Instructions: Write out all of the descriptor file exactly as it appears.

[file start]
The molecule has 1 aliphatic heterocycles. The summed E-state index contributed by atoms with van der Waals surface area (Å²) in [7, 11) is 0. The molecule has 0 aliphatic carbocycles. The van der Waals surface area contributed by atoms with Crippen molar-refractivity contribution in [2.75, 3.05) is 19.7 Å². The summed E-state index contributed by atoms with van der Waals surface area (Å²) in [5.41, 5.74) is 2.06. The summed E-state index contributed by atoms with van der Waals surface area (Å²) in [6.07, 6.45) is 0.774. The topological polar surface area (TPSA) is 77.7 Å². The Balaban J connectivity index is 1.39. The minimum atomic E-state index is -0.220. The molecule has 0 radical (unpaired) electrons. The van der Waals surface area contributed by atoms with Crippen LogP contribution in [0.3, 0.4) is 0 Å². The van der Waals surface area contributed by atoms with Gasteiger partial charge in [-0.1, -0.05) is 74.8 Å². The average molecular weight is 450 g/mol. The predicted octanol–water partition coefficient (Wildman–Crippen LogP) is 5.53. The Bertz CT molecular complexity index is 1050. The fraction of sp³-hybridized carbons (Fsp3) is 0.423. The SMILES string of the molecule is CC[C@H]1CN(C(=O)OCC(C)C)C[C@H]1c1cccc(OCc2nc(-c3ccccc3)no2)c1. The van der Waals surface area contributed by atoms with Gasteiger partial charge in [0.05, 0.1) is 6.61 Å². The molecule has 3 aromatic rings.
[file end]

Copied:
The molecule has 1 aliphatic heterocycles. The summed E-state index contributed by atoms with van der Waals surface area (Å²) in [7, 11) is 0. The molecule has 0 aliphatic carbocycles. The van der Waals surface area contributed by atoms with Crippen molar-refractivity contribution in [2.75, 3.05) is 19.7 Å². The summed E-state index contributed by atoms with van der Waals surface area (Å²) in [5.41, 5.74) is 2.06. The summed E-state index contributed by atoms with van der Waals surface area (Å²) in [6.07, 6.45) is 0.774. The topological polar surface area (TPSA) is 77.7 Å². The Balaban J connectivity index is 1.39. The minimum atomic E-state index is -0.220. The molecule has 0 radical (unpaired) electrons. The van der Waals surface area contributed by atoms with Crippen LogP contribution in [0.3, 0.4) is 0 Å². The van der Waals surface area contributed by atoms with Gasteiger partial charge in [-0.1, -0.05) is 74.8 Å². The average molecular weight is 450 g/mol. The predicted octanol–water partition coefficient (Wildman–Crippen LogP) is 5.53. The Bertz CT molecular complexity index is 1050. The fraction of sp³-hybridized carbons (Fsp3) is 0.423. The SMILES string of the molecule is CC[C@H]1CN(C(=O)OCC(C)C)C[C@H]1c1cccc(OCc2nc(-c3ccccc3)no2)c1. The van der Waals surface area contributed by atoms with Gasteiger partial charge in [0.05, 0.1) is 6.61 Å². The molecule has 3 aromatic rings.